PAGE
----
Female smokers are more likely to die from lung cancer now than a few decades ago, a new study says.
In the 1960s, female smokers were 2.7 times more likely to die from lung cancer compared with women who didn't smoke. By the 1980s, women who smoked were 12.6 times more likely to die from lung cancer, and in the 2000s, they were 25.7 times more likely to die from lung cancer, the study found.
The dramatic increase reflects changes in smoking patterns among women that began in the 1960s. (Because lung cancer takes years to develop, changes in smoking patterns would not start to influence deaths until many years later.)
In the '60s, more women started smoking during their teenage years (a trend that men had already embraced during the 1930s). The number of cigarettes smoked per day was highest in men in the 1970s, and highest in women in the 1980s.
The findings confirm the prediction that "women who smoke like men die like men," the researchers write in the Jan. 23 issue of the New England Journal of Medicine.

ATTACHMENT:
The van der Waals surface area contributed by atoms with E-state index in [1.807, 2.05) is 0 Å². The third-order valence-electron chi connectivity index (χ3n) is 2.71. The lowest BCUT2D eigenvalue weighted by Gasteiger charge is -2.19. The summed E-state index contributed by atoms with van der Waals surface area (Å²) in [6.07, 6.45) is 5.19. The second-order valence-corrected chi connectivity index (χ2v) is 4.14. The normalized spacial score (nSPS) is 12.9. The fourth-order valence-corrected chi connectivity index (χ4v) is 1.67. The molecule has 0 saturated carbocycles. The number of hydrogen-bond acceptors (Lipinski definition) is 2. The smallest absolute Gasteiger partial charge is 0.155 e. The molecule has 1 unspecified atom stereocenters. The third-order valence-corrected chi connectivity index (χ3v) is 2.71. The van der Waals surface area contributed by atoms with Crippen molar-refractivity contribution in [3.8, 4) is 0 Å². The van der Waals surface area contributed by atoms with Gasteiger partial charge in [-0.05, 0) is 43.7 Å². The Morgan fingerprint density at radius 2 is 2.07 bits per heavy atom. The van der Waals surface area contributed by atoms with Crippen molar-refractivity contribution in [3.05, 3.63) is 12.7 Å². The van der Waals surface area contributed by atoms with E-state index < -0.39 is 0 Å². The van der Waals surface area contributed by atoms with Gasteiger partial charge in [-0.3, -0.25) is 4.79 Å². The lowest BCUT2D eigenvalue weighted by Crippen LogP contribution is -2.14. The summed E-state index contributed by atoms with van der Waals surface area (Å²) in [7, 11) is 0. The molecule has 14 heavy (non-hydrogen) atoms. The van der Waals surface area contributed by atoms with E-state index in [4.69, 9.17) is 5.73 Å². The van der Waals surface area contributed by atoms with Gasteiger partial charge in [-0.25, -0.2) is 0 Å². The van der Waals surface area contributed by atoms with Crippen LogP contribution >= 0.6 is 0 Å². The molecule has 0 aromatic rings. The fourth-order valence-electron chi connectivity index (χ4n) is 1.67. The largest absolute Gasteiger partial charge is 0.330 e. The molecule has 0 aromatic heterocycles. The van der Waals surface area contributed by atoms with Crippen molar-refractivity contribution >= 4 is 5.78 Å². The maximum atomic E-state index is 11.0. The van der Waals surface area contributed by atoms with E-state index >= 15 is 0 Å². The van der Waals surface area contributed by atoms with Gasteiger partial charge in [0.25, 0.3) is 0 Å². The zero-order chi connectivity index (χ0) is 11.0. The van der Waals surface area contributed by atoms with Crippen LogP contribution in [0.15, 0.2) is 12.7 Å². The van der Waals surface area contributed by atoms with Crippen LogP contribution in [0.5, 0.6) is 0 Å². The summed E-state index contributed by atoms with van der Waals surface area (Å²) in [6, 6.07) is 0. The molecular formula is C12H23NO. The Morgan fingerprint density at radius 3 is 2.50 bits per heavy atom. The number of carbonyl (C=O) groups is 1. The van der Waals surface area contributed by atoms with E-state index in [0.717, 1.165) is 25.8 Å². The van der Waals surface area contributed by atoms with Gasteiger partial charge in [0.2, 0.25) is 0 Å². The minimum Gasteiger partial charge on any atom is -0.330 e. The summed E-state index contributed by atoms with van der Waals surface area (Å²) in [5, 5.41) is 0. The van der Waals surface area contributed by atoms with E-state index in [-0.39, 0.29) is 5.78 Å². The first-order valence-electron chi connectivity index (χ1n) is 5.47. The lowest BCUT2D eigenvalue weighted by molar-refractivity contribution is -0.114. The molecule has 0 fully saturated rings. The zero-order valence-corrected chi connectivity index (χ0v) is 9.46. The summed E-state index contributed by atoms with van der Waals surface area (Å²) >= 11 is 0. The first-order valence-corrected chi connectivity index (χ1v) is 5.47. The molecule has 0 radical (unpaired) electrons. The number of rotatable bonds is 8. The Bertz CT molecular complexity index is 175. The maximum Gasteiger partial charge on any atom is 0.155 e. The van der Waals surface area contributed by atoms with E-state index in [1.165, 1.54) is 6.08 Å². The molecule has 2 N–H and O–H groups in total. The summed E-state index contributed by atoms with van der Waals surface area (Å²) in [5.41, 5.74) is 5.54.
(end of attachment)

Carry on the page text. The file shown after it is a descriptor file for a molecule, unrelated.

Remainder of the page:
The risk of death from lung cancer among male smokers has been level since the 1980s, and is about the same as the risk of death from lung cancer among female smokers today.
The risk of death from chronic obstructive lung disease continues to increase in both sexes.
This increase may be due in part to the introduction of blended tobacco lowering the pH of cigarette smoke, making the smoke easier to inhale deeper into the lungs, said study researcher Dr. Michael Thun, former vice president emeritus of the American Cancer Society.
The good news is that quitting smoking at any age lowers the risk of death from smoking-related diseases, though quitting before the age of 40 is particularly effective at cutting risk, the researchers said. [See Quitting Smoking Lengthens Women's Lives.]
The study included information from more than 2.2 million adults ages 55 and older.
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